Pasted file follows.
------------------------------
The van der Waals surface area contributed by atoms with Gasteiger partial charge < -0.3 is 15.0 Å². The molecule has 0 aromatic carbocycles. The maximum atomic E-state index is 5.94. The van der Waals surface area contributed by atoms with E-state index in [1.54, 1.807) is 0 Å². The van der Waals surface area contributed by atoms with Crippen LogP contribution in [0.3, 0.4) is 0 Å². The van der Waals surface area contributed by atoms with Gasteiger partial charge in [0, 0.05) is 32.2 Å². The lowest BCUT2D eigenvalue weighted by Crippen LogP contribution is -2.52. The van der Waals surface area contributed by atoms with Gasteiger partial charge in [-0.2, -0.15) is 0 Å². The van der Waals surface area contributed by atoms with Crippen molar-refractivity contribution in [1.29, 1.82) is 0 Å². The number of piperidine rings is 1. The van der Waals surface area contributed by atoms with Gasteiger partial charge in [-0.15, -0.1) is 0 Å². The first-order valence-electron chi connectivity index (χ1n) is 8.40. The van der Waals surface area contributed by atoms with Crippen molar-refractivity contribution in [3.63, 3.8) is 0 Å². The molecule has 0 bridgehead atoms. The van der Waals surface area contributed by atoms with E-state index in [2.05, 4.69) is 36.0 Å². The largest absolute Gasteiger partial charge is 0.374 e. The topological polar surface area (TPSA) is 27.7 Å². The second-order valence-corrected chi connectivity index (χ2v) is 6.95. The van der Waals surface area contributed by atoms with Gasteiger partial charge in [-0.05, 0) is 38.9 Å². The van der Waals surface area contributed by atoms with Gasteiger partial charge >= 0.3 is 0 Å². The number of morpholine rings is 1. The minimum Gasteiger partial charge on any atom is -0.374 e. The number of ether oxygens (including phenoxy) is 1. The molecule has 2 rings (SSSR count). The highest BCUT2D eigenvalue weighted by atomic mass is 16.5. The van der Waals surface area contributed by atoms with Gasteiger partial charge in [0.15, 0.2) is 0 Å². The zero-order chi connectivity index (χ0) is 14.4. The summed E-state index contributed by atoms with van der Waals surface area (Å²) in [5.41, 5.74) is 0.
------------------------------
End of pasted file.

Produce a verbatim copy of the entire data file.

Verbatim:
The van der Waals surface area contributed by atoms with Gasteiger partial charge < -0.3 is 15.0 Å². The molecule has 0 aromatic carbocycles. The maximum atomic E-state index is 5.94. The van der Waals surface area contributed by atoms with E-state index in [1.54, 1.807) is 0 Å². The van der Waals surface area contributed by atoms with Crippen LogP contribution in [0.3, 0.4) is 0 Å². The van der Waals surface area contributed by atoms with Gasteiger partial charge in [0, 0.05) is 32.2 Å². The lowest BCUT2D eigenvalue weighted by Crippen LogP contribution is -2.52. The van der Waals surface area contributed by atoms with Gasteiger partial charge in [-0.2, -0.15) is 0 Å². The van der Waals surface area contributed by atoms with Crippen molar-refractivity contribution in [1.29, 1.82) is 0 Å². The number of piperidine rings is 1. The van der Waals surface area contributed by atoms with Gasteiger partial charge in [-0.15, -0.1) is 0 Å². The first-order valence-electron chi connectivity index (χ1n) is 8.40. The van der Waals surface area contributed by atoms with Crippen molar-refractivity contribution in [3.63, 3.8) is 0 Å². The molecule has 0 bridgehead atoms. The van der Waals surface area contributed by atoms with E-state index in [2.05, 4.69) is 36.0 Å². The largest absolute Gasteiger partial charge is 0.374 e. The topological polar surface area (TPSA) is 27.7 Å². The second-order valence-corrected chi connectivity index (χ2v) is 6.95. The van der Waals surface area contributed by atoms with Gasteiger partial charge in [-0.05, 0) is 38.9 Å². The van der Waals surface area contributed by atoms with Gasteiger partial charge >= 0.3 is 0 Å². The number of morpholine rings is 1. The minimum Gasteiger partial charge on any atom is -0.374 e. The number of ether oxygens (including phenoxy) is 1. The molecule has 2 rings (SSSR count). The highest BCUT2D eigenvalue weighted by atomic mass is 16.5. The van der Waals surface area contributed by atoms with Gasteiger partial charge in [0.15, 0.2) is 0 Å². The zero-order chi connectivity index (χ0) is 14.4. The summed E-state index contributed by atoms with van der Waals surface area (Å²) in [5.41, 5.74) is 0.